There are two more presidential debates left before Election Day, but now, after the debacle of the first debate — 90 minutes dominated by insults, attacks and interruptions by President Trump — everything seems up in the air.
The Commission on Presidential Debates, whose members were frustrated that its marquee event was widely viewed as a failure, announced that it would propose a new format before Mr. Trump and Joseph R. Biden Jr. meet for their second debate on Oct. 15.
That idea was immediately rejected by Mr. Trump’s campaign. “Joe Biden is trying to work the refs,” said Tim Murtaugh, the communications director for the Trump campaign. “They shouldn’t be moving the goal posts and changing the rules in the middle of the game.”
In 2016, Mr. Trump often used the threat of withdrawing from debates to inject an element of uncertainty into the process, especially when he was in a vulnerable position; He even floated the idea of a boycott in the run-up to this year’s election, citing his concerns about the commission’s fairness.
On Thursday, White House Press Secretary Kayleigh McEnany did not respond directly when asked if Mr. Trump would commit to participating in the two remaining debates with Mr. Biden, regardless of the rule changes the commission might announce.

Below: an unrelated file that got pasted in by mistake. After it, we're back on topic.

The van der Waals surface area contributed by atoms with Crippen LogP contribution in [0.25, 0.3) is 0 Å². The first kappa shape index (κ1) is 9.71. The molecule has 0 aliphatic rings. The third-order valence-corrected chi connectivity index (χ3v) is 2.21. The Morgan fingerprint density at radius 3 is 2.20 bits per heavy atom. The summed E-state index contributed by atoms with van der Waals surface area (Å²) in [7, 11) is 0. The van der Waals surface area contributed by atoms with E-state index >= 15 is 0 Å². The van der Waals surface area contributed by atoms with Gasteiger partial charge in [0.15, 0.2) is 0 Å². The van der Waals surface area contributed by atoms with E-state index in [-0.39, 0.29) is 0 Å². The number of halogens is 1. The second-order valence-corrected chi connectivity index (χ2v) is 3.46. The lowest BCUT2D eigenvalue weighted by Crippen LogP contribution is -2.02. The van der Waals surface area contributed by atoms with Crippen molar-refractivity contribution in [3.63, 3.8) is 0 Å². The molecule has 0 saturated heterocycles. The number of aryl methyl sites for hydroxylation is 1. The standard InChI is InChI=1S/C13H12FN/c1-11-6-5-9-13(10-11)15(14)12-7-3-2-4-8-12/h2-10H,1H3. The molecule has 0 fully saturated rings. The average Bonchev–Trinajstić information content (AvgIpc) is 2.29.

“He thinks the only way there’s a fair debate is a change in the moderator and a change in the Democrat nominee,” she said. “He wants to debate, he plans on being at the debate, but he wants the rules to be fair and wants a fair exchange and doesn’t want rules that cover for certain candidates’ inability to perform well.”
Things have been so unsettled that Mr. Biden’s aides felt compelled to respond to a wave of speculation that there would be no more debates, announcing that he was not backing out. Why should he? By every measure, Mr. Biden had a good enough night, and there’s little reason, Democrats said, for him to do anything that would make him look wavering and take the spotlight off a struggling Mr. Trump. What’s more, the next debate is a town hall event with voters, the kind of format that should play to Mr. Biden’s strengths.
But might Mr. Trump, who left the stage to withering debate reviews, decide this is just not worth it? Some Democrats suggested that was exactly the way to interpret the fast slapdown by the Trump campaign of the debate commission’s announcement that it was changing the rules.
“If you think that the president gained nothing but trouble from that so-called debate, it’s very easy to imagine him using the proposed rules change as an excuse to skip the last two debates,” said James P. Manley, who was a senior aide to Harry Reid, the former Democratic leader of the Senate.
Still, there are less than five weeks left until Election Day, Mr. Trump is trailing in many polls, and he is running out of opportunities — ideal or not — to shake up the race. And it would seem out of character: Through his public life, Mr. Trump has always seemed more likely to run into the flames than run away from them.
Mr. Trump raised objections on Thursday to changing the rules for the next two debates and gave his performance on Tuesday night a glowing review, one that was at odds with a number of Republicans who said that the president was erratic and overly combative.
“Why would I allow the Debate Commission to change the rules for the second and third Debates when I easily won last time?” Mr. Trump wrote on Twitter.